Frank Drackman (mail):
Why the surprise that lawyers of 1908 could write sophisticated opinions?
8.11.2005 2:26pm
Splunge (mail):
Pretty sophisticated analysis, especially for an opinion in 1908.

Indeed! It even makes you wonder whether our trogolodyte ancestors in -- oh, maybe as far back as 1787 -- might have been capable of an equally sophisticated analysis of how to form a just and lasting government...
8.11.2005 3:59pm
How could it be, given that they couldn't do their research on the Internet?
8.11.2005 4:35pm
David Berke:
His analysis disagrees with Hadley v. Baxendale.
8.11.2005 4:36pm
Splunge (mail):
Does anyone know more about Justice Fly? I googled him, but didn't find much.

Uh oh. And you say the analysis is surprisingly modern? Maybe his name was not Judge Fly but Judge McFly...
8.11.2005 5:03pm
Noel Magee:
... because of a failure to furnish capable agents to carry on the business it is accepting. ...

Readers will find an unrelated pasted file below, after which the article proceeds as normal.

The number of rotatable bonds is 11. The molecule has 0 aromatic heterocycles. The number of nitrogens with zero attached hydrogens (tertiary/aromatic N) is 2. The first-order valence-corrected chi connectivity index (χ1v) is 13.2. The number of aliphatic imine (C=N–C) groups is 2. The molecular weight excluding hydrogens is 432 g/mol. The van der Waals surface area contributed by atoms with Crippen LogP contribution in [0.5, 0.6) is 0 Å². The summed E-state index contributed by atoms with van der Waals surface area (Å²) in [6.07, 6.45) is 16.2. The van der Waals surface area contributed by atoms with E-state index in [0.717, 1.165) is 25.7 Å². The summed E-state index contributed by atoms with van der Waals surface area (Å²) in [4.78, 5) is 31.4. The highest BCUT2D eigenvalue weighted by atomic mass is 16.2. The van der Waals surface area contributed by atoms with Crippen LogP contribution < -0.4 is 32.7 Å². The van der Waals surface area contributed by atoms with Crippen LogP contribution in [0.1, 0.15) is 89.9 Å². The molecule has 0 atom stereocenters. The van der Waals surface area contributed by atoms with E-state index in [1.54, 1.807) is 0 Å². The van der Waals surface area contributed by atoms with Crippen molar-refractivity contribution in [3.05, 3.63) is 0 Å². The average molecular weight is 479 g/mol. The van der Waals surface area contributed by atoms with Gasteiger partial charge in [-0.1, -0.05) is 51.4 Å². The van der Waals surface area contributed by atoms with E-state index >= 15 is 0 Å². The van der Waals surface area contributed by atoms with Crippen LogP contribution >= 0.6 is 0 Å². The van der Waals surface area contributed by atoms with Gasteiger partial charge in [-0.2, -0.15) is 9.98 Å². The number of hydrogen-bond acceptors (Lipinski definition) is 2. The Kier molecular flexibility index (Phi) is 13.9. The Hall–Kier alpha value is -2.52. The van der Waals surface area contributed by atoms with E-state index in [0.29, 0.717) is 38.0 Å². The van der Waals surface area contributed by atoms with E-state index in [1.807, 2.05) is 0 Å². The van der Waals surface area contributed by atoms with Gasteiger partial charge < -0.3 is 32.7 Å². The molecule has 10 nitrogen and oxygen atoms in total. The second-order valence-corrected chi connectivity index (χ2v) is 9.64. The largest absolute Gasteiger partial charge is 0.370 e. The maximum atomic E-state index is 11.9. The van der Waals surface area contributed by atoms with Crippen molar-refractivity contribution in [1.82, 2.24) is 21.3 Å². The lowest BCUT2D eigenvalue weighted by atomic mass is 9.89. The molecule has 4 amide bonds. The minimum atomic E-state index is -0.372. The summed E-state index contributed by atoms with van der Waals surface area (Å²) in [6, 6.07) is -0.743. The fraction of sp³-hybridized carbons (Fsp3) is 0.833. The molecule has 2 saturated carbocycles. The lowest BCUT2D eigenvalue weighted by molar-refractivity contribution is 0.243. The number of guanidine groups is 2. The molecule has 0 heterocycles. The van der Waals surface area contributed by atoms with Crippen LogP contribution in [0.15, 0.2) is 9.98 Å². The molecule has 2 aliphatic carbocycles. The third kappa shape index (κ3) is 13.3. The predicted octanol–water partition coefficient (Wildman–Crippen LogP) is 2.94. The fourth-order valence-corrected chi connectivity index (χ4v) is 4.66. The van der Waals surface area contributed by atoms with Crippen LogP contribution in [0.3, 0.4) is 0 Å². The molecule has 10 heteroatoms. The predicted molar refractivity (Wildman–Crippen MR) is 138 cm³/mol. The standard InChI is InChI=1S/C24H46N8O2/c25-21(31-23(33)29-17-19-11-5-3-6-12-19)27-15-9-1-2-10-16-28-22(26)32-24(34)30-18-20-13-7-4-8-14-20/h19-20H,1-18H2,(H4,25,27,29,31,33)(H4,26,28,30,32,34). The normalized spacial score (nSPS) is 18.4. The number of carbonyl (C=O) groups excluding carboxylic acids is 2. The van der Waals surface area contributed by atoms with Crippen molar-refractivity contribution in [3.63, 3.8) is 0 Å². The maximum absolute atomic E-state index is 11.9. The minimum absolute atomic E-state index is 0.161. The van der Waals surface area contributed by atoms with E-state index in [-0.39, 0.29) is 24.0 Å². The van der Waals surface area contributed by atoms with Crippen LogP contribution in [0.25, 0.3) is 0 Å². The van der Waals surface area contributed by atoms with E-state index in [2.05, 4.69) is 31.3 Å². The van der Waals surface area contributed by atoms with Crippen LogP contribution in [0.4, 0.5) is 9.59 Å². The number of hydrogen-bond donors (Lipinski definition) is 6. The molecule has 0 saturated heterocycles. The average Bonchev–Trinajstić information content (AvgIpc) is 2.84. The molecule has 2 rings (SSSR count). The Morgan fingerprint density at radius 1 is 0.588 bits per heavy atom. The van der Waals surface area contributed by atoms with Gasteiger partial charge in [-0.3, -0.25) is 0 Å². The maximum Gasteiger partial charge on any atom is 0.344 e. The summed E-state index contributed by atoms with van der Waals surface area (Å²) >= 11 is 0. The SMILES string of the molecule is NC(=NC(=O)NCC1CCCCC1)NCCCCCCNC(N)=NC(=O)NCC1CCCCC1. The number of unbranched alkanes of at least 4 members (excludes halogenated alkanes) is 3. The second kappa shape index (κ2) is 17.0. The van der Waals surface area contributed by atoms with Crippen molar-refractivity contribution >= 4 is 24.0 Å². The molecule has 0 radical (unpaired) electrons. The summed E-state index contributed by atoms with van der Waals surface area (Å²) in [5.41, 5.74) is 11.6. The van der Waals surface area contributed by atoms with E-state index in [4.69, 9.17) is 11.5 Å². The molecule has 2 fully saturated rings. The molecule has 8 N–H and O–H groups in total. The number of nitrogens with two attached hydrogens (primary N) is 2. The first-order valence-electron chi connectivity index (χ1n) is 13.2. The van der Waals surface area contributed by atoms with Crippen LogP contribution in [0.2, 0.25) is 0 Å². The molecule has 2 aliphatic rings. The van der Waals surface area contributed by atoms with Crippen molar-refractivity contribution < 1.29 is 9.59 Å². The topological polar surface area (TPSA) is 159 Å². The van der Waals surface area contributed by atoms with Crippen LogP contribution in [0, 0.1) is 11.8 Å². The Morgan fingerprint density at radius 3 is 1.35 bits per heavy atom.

Anyone called a computer support line lately? Or tried to purchase something at a big box home improvement store? Apparently, this reasoning, although eminently sound, no longer applies to businesses. Capable agents are no longer necessary.
8.11.2005 5:17pm
42USC1983 (mail):
You drew a tough crowd today, Kerr. I'm not surprised a judge from 1908 could reach the result he did. Analogical reasoning is a timeless trait. Even today its presence seprates the good lawyers from the great ones.

I don't know much about the judge. Maybe he was the Richard Arnold of his day. Have you done a Westlaw seach using JU(FLY)? I assume you have research assistants. Looking up judges (I learned a ton about Musmanno - the coolest judge of all time) is the type of project I loved as an RA. Who knows - if you find something cool, you could write a short article for The Green Bag. (Hell, you had a law review article make it into HLR, so maybe it's time to lighten up a bit.)
8.11.2005 7:17pm
Mr. P:
He was pretty fly for a white guy.

8.12.2005 12:15am
David Berke:
I think we were all waiting for that anyway.
8.12.2005 4:06am